Perhaps best known for outlaws like Billy the Kid and the Lincoln County War in 1880, New Mexico is a state formed of a pioneer spirit of fierce individuality and legendary outlaws and freedom fighters. It’s also been the home of some of the greatest lawmen in history. When fugitives go on the run in this state, modern-day bounty hunters track them down and return them to justice. Learn how to become a fugitive retrieval agent in New Mexico including training, licensure and job requirements.
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Becoming a Bounty Hunter in New Mexico
With a long history of law enforcement and fugitive recovery, New Mexico has long known the need for regulation of bail bondsmen. Such activities have been regulated since 1978, but there are no specific statutes for bounty hunters. A similar occupation, the limited surety solicitor, is licensed in the state.
Basic State Requirements
- Education: Licensed bail bondsmen must complete 30 hours of education in the responsibilities and regulations surrounding bounty hunting activities and those of the bail bond business. You must also have a high school education or GED.
- Age: You must be at minimum 18 years of age.
- Degree: Degrees aren’t necessary, but many do pursue secondary education in law and government or criminal justice.
- Experience: 120 hours of training on the job under the employ of a licensed bondsman is required.
- Citizenship: Solicitors must be United States citizens.
- Background Screening: A background check is necessary to prove that you have no felony convictions on your record. Fingerprinting carries a $44 fee.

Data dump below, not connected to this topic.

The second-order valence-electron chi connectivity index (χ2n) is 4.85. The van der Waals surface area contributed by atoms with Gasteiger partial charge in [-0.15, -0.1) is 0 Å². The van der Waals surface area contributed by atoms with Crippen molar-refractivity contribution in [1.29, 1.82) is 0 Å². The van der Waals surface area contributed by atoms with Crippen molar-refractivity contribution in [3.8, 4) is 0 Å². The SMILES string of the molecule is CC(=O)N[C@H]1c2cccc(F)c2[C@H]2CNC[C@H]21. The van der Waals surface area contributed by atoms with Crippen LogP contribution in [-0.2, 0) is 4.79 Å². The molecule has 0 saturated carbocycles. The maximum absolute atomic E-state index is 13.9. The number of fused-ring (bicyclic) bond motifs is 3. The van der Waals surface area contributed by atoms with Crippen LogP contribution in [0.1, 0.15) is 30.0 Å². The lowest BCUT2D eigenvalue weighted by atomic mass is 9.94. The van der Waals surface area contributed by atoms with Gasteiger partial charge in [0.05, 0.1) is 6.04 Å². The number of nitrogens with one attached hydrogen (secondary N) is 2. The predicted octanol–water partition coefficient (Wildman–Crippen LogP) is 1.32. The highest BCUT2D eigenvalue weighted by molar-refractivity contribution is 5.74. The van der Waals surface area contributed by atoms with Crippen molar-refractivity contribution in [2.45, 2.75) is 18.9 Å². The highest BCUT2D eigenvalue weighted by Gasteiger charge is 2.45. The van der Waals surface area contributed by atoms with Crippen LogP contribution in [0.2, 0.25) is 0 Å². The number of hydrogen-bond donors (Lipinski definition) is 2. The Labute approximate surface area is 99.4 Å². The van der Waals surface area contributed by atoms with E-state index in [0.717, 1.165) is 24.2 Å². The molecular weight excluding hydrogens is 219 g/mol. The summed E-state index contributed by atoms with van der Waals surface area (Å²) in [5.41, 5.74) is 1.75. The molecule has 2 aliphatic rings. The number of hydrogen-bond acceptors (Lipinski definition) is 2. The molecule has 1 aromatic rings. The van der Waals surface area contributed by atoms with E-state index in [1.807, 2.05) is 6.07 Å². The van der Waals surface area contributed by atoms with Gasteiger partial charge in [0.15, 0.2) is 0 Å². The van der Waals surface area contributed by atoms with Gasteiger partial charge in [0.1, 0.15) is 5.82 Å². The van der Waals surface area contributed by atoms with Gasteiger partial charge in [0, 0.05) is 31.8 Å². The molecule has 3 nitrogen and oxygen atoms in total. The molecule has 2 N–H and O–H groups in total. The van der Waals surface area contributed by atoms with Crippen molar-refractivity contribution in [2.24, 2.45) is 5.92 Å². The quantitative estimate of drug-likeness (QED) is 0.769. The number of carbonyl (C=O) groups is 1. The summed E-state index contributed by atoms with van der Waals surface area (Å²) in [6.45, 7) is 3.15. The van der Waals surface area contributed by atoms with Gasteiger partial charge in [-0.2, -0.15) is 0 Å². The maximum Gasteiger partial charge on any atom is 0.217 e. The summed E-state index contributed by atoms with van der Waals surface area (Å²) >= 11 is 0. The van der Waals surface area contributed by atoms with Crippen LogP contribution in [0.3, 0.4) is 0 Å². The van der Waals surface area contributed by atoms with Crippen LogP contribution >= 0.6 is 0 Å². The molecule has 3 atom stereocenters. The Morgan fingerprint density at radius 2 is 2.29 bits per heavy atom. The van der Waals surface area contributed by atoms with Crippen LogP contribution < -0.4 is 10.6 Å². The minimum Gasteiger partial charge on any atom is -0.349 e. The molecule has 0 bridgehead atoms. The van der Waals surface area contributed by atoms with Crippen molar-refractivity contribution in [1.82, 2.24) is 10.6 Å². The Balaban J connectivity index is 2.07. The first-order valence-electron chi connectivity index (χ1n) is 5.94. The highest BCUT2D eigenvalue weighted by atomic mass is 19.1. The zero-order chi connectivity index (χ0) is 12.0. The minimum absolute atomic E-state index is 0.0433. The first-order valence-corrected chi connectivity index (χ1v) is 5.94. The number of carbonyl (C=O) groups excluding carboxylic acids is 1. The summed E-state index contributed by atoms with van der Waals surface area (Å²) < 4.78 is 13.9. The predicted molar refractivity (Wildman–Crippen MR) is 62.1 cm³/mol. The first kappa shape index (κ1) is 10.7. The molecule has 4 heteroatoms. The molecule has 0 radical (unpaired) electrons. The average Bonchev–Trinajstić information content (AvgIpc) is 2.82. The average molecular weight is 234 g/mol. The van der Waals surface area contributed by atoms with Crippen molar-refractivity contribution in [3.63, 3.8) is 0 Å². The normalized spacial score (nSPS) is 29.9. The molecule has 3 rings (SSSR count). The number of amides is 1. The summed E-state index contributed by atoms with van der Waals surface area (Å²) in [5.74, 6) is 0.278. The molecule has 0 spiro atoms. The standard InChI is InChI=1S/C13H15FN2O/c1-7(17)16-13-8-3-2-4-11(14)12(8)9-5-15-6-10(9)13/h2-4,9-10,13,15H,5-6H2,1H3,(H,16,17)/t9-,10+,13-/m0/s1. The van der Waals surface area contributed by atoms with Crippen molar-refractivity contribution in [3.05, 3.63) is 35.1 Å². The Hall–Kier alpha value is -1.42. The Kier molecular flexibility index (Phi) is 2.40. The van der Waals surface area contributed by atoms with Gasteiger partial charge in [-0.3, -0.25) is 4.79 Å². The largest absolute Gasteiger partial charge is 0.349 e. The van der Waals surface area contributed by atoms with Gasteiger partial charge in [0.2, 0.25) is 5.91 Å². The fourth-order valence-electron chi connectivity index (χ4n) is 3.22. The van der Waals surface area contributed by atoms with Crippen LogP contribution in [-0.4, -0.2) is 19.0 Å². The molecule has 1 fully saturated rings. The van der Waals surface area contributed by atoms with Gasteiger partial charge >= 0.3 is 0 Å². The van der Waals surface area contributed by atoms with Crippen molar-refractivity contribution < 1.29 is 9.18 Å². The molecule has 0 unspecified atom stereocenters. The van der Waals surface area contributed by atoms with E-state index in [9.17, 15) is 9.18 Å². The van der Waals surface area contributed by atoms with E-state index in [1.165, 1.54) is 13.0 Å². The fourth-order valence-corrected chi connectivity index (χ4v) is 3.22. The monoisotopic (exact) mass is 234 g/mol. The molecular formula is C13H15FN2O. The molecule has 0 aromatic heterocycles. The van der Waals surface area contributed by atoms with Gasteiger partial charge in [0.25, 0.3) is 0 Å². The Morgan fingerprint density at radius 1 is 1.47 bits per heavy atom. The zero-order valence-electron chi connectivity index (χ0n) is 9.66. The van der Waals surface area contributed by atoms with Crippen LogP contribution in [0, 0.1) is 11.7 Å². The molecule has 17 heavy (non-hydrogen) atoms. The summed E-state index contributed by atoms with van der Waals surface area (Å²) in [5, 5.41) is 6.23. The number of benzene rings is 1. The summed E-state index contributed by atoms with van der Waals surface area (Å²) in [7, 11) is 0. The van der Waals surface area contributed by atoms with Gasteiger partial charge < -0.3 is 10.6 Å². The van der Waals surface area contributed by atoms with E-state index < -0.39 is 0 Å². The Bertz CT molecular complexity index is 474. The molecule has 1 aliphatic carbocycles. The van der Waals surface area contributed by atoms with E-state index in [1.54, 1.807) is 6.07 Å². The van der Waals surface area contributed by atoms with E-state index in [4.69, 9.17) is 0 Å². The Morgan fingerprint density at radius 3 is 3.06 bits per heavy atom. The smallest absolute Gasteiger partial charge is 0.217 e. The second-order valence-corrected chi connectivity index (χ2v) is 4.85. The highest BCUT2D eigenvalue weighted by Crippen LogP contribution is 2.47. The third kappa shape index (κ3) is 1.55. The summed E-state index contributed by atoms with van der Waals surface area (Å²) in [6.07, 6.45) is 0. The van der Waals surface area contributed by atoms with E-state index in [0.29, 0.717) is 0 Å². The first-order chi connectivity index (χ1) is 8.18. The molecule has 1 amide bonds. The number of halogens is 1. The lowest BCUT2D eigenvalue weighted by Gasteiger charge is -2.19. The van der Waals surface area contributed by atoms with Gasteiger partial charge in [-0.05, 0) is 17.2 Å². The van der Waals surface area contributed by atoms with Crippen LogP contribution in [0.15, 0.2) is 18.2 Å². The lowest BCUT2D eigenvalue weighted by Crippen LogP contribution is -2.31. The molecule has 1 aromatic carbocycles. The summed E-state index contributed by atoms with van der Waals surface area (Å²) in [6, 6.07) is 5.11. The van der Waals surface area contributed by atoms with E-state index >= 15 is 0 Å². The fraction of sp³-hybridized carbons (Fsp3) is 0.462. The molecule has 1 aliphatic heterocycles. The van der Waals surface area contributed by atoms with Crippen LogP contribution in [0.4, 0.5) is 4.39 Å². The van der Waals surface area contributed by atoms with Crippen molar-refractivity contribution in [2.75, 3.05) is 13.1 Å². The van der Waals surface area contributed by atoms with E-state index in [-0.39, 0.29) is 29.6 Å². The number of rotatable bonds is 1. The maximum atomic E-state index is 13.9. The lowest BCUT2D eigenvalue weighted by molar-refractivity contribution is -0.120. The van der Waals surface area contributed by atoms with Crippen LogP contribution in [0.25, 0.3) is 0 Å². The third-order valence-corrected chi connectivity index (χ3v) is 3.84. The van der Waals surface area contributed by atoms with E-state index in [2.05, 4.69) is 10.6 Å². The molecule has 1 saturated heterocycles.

- Exam: After applying for your license and receiving approval to do so, you must take a licensing exam. This carries a $75 fee.
Application Process in New Mexico
- License Application: Your application includes your fingerprint check, a $30 license fee, a letter of credit in the amount of $25,000, a notarized financial statement, proof of your pre-licensing education, documentation of your on-the-job training, and a $50 filing fee.
- Licensure: You’ll have to renew your license every year, which carries a fee of $20 and requires 15 hours of continuing education, which must include at least one hour in ethics training.
Degrees related to Bounty Hunters
Degrees related to bounty hunters include finance, criminal justice, forensics, and law enforcement, among others.
Major Cities in New Mexico
Major cities in New Mexico include Albuquerque, Santa Fe, Roswell, and Las Cruces, all of which have bail bondsmen and solicitors.
Specific Duties of Bounty Hunters in New Mexico
Your daily duties will include tracking down and arresting fugitives who fail to appear in court in violation of their bond agreement. You will aid in surveilling and presenting the fugitive at the proper date and time in court.
People who perform similar duties are the private detective or private investigator, whose skills are essentially the same, and the process server who serves summons and documents in legal matters.
Employment Numbers in New Mexico
Employment figures are generally based off of those for private detectives by proxy. The career is estimated to experience a 7.9% growth by the year 2022.
Salary Ranges in New Mexico
Salary averages, also using private investigators as proxy representation, average around $33,680 in New Mexico.